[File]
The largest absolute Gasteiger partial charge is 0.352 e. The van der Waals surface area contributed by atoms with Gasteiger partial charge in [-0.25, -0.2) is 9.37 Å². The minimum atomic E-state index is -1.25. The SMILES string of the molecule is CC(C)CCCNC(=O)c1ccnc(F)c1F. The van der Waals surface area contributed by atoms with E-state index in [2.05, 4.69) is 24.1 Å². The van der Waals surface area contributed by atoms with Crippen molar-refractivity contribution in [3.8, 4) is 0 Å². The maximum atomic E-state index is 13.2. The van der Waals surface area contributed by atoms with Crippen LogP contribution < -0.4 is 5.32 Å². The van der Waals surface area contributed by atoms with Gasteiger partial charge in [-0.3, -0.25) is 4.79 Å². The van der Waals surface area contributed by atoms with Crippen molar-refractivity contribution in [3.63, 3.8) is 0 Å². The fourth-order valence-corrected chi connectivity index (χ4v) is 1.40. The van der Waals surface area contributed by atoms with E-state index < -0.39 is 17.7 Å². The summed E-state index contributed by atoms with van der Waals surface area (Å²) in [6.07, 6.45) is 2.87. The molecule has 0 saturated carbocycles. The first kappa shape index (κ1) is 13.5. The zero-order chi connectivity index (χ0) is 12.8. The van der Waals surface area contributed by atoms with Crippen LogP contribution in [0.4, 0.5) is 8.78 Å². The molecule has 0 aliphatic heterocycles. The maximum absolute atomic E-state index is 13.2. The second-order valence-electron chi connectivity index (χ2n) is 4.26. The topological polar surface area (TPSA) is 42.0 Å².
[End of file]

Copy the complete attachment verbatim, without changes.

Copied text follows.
The largest absolute Gasteiger partial charge is 0.352 e. The van der Waals surface area contributed by atoms with Gasteiger partial charge in [-0.25, -0.2) is 9.37 Å². The minimum atomic E-state index is -1.25. The SMILES string of the molecule is CC(C)CCCNC(=O)c1ccnc(F)c1F. The van der Waals surface area contributed by atoms with E-state index in [2.05, 4.69) is 24.1 Å². The van der Waals surface area contributed by atoms with Crippen molar-refractivity contribution in [3.8, 4) is 0 Å². The maximum atomic E-state index is 13.2. The van der Waals surface area contributed by atoms with Crippen LogP contribution < -0.4 is 5.32 Å². The van der Waals surface area contributed by atoms with Gasteiger partial charge in [-0.3, -0.25) is 4.79 Å². The van der Waals surface area contributed by atoms with Crippen molar-refractivity contribution in [3.63, 3.8) is 0 Å². The fourth-order valence-corrected chi connectivity index (χ4v) is 1.40. The van der Waals surface area contributed by atoms with E-state index < -0.39 is 17.7 Å². The summed E-state index contributed by atoms with van der Waals surface area (Å²) in [6.07, 6.45) is 2.87. The molecule has 0 saturated carbocycles. The first kappa shape index (κ1) is 13.5. The zero-order chi connectivity index (χ0) is 12.8. The van der Waals surface area contributed by atoms with Crippen LogP contribution in [0.4, 0.5) is 8.78 Å². The molecule has 0 aliphatic heterocycles. The maximum absolute atomic E-state index is 13.2. The second-order valence-electron chi connectivity index (χ2n) is 4.26. The topological polar surface area (TPSA) is 42.0 Å².